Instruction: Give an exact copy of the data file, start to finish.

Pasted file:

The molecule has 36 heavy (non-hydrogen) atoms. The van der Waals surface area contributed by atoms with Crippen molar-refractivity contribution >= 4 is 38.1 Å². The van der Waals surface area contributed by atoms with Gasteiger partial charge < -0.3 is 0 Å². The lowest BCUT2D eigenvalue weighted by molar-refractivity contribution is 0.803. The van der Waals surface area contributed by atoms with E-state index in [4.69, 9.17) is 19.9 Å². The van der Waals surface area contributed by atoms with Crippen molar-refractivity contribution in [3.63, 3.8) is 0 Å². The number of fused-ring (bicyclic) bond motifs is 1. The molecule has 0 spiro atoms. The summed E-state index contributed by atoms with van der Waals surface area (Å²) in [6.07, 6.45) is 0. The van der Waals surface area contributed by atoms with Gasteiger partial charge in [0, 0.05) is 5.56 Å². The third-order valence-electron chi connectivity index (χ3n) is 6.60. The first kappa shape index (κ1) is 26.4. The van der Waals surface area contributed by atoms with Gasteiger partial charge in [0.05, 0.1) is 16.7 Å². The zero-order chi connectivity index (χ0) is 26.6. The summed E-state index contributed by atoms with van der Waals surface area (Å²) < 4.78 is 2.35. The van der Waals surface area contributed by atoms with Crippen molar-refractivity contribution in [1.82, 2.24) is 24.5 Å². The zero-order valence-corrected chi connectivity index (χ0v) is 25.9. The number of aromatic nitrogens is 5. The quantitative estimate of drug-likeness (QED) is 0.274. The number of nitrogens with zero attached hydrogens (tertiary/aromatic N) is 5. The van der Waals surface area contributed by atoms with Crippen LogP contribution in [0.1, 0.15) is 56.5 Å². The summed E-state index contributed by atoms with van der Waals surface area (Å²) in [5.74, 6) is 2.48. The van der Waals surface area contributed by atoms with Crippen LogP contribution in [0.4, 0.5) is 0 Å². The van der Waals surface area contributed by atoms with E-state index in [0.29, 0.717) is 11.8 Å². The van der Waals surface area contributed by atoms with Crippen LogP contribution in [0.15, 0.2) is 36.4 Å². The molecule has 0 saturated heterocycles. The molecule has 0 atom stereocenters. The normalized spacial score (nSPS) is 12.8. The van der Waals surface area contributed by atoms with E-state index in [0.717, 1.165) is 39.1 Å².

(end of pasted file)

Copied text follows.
The molecule has 36 heavy (non-hydrogen) atoms. The van der Waals surface area contributed by atoms with Crippen molar-refractivity contribution >= 4 is 38.1 Å². The van der Waals surface area contributed by atoms with Gasteiger partial charge < -0.3 is 0 Å². The lowest BCUT2D eigenvalue weighted by molar-refractivity contribution is 0.803. The van der Waals surface area contributed by atoms with E-state index in [4.69, 9.17) is 19.9 Å². The van der Waals surface area contributed by atoms with Crippen molar-refractivity contribution in [3.63, 3.8) is 0 Å². The number of fused-ring (bicyclic) bond motifs is 1. The molecule has 0 spiro atoms. The summed E-state index contributed by atoms with van der Waals surface area (Å²) in [6.07, 6.45) is 0. The van der Waals surface area contributed by atoms with Gasteiger partial charge in [0, 0.05) is 5.56 Å². The third-order valence-electron chi connectivity index (χ3n) is 6.60. The first kappa shape index (κ1) is 26.4. The van der Waals surface area contributed by atoms with Gasteiger partial charge in [0.05, 0.1) is 16.7 Å². The zero-order chi connectivity index (χ0) is 26.6. The summed E-state index contributed by atoms with van der Waals surface area (Å²) < 4.78 is 2.35. The van der Waals surface area contributed by atoms with Crippen molar-refractivity contribution in [1.82, 2.24) is 24.5 Å². The zero-order valence-corrected chi connectivity index (χ0v) is 25.9. The number of aromatic nitrogens is 5. The quantitative estimate of drug-likeness (QED) is 0.274. The number of nitrogens with zero attached hydrogens (tertiary/aromatic N) is 5. The van der Waals surface area contributed by atoms with Crippen LogP contribution in [0.1, 0.15) is 56.5 Å². The summed E-state index contributed by atoms with van der Waals surface area (Å²) in [5.74, 6) is 2.48. The van der Waals surface area contributed by atoms with Crippen LogP contribution in [0.4, 0.5) is 0 Å². The van der Waals surface area contributed by atoms with E-state index in [0.29, 0.717) is 11.8 Å². The van der Waals surface area contributed by atoms with Crippen LogP contribution in [0.15, 0.2) is 36.4 Å². The molecule has 0 saturated heterocycles. The molecule has 0 atom stereocenters. The normalized spacial score (nSPS) is 12.8. The van der Waals surface area contributed by atoms with E-state index in [0.717, 1.165) is 39.1 Å².